Former Premier League referee and Harrow schoolmaster David Elleray retired from the game in 2003. When asked about sides he enjoyed refereeing he highlighted Nottingham Forest.
“When Brian Clough was a boss his teams were easy to manager, He would say that fouls were part of the game but arguing isn’t, so you’d get little dissent from their players,” said Elleray.
Most football fans would think that players not arguing with officials would be welcomed by the Football Association and referees in particular, but according to Reading boss Brian McDermott that might not be the case.
Last weekend McDermott saw his side drop two points at home to Newcastle when Demba Ba scored his second of the game with what appeared to be his head. Closer inspection showed the Senegal striker missing with his head with the ball going in off his right arm.
The complaints from the home players were minimal, and the Royals boss claimed he has been told his side have been on the wrong end of key decisions – Fernando Torres scored an offside goal for Chelsea against Reading earlier in the season - because his players do not appeal enough.
McDermott said the fourth official at the Madejski Stadium last weekend insisted a more vehement appeal from his players could have seen the goal chalked off.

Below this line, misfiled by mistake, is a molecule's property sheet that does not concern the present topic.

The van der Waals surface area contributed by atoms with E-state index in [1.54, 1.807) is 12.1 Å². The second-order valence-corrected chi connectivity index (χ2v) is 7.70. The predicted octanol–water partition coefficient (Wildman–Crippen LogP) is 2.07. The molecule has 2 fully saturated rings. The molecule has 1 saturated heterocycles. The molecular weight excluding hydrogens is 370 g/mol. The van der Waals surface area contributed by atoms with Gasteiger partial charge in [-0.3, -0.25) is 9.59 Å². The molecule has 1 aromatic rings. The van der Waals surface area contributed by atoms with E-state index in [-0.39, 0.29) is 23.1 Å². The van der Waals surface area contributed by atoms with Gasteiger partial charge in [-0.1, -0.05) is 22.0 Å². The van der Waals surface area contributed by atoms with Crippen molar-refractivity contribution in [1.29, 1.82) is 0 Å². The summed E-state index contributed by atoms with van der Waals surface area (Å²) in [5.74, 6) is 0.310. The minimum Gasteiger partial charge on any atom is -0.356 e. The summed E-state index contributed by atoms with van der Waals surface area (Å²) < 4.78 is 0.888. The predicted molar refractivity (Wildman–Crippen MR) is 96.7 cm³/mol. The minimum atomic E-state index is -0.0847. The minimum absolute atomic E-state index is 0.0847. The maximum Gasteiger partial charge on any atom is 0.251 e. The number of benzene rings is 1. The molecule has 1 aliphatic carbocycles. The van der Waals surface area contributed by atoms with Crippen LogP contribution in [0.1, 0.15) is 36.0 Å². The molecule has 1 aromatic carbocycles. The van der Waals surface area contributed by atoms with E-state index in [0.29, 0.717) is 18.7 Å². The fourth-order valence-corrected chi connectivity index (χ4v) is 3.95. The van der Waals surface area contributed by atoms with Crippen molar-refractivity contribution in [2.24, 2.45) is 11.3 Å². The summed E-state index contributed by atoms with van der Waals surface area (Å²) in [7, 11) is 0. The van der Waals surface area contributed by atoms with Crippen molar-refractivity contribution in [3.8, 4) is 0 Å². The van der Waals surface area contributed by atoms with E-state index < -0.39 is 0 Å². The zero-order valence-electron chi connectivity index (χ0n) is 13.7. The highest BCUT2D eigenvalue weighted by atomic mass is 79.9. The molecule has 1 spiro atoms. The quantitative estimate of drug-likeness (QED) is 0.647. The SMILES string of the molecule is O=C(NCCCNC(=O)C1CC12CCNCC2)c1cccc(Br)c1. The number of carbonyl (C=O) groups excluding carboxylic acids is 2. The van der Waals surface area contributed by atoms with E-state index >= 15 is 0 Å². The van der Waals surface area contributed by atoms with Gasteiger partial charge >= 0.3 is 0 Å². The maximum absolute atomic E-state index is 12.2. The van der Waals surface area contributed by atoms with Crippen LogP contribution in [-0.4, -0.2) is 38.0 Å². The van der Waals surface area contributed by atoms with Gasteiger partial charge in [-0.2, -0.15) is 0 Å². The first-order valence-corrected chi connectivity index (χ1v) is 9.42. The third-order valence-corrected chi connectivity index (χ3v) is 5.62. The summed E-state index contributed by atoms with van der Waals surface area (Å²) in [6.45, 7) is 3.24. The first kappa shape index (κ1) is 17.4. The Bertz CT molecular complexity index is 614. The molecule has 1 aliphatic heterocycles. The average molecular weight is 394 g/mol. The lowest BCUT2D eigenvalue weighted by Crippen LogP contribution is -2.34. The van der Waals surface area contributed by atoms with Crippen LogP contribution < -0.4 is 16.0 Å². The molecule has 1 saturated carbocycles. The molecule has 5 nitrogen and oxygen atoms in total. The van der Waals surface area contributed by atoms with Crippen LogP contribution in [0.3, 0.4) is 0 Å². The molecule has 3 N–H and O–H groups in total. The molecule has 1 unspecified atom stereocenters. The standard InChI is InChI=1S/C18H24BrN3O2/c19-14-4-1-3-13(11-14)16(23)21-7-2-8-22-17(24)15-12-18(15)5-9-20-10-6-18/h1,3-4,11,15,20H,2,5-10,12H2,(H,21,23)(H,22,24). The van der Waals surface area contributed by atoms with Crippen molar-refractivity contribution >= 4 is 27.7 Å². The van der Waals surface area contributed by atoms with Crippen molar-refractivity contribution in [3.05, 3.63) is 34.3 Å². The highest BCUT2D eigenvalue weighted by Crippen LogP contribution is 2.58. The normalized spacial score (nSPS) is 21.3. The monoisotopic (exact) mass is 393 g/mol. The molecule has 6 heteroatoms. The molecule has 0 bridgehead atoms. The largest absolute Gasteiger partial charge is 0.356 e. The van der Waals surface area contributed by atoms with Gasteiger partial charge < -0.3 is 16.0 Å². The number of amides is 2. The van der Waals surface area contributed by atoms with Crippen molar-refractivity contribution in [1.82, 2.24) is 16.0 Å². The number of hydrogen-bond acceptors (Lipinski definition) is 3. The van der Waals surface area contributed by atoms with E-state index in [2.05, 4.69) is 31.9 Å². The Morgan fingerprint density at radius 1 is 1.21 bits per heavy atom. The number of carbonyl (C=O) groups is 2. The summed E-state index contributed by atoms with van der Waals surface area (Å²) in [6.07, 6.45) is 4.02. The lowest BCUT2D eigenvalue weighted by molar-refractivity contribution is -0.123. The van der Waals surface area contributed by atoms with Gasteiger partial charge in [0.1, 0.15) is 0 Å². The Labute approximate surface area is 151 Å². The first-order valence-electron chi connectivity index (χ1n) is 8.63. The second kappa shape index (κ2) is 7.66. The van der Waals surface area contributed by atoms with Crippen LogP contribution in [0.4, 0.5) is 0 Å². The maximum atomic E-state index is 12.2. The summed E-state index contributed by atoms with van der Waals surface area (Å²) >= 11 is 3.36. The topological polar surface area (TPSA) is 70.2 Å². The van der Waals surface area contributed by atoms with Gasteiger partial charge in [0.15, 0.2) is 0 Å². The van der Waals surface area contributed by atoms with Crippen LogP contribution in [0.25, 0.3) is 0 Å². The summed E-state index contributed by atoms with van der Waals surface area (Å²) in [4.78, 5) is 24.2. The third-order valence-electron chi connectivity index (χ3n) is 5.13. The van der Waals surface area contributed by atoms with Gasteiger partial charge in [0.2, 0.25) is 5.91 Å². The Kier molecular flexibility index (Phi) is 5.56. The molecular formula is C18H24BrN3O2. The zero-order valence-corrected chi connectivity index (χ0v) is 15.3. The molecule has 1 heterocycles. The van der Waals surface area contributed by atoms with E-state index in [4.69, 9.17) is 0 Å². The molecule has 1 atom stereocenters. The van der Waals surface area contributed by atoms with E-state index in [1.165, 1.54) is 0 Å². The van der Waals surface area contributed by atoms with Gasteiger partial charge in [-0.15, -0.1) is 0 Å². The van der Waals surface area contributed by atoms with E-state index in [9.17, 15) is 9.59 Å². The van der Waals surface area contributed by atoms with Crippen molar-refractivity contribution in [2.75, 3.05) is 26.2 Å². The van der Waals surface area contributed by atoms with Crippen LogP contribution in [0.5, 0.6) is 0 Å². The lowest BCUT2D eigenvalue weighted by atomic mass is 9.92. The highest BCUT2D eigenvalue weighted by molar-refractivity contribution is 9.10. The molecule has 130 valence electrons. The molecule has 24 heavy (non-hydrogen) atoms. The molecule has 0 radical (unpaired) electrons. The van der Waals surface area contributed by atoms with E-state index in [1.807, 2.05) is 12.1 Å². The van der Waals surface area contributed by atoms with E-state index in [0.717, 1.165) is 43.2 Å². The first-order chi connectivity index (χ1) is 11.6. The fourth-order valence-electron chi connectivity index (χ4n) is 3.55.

“I feel a sense of injustice because there was an injustice – obviously the goal shouldn’t have stood,” he said.
“My concern slightly, or more than slightly, is the conversations with two people now; the match delegate at the Chelsea game said that my players didn’t appeal for the (Fernando) Torres offside goal, and the fourth official said to my goalkeeping coach that only two of my players appealed (against Newcastle).
“For me it is very difficult to take that, what are we asking? If we appeal for every decision we might get one or two?
“The last thing we want is for our players to start trying to referee the game, we have to let the referee and the assistant referees get on with their job and that is what we are trying to do.
“So that is the concern for me, the two separate things that have been said to me.”
Much like Clough, McDermott wants to see his players act in an appropriate manner on the pitch. The turning point was seeing the club hit with a £40,000 fine and an FA warning for failing to control their players during a 2-2 draw with Cardiff back in 2011.
“Since we had that incident against Cardiff our players have been absolutely impeccable,” he said. “I’m proud of their discipline and everything they do and the way they go about their business.
“We have to do what we have to do and obviously with the officials we let them get on with their job.”
Now it appears that McDermott must tell his players to retain their discipline on the pitch at all times but also to appeal more, and in numbers, when a wrong decision is made.
So much for leaving the officiating to the officials.
Tags: Brian Clough, Brian McDermott, David Elleray, Demba Ba, Newcastle United, Reading, Referees, RESPECT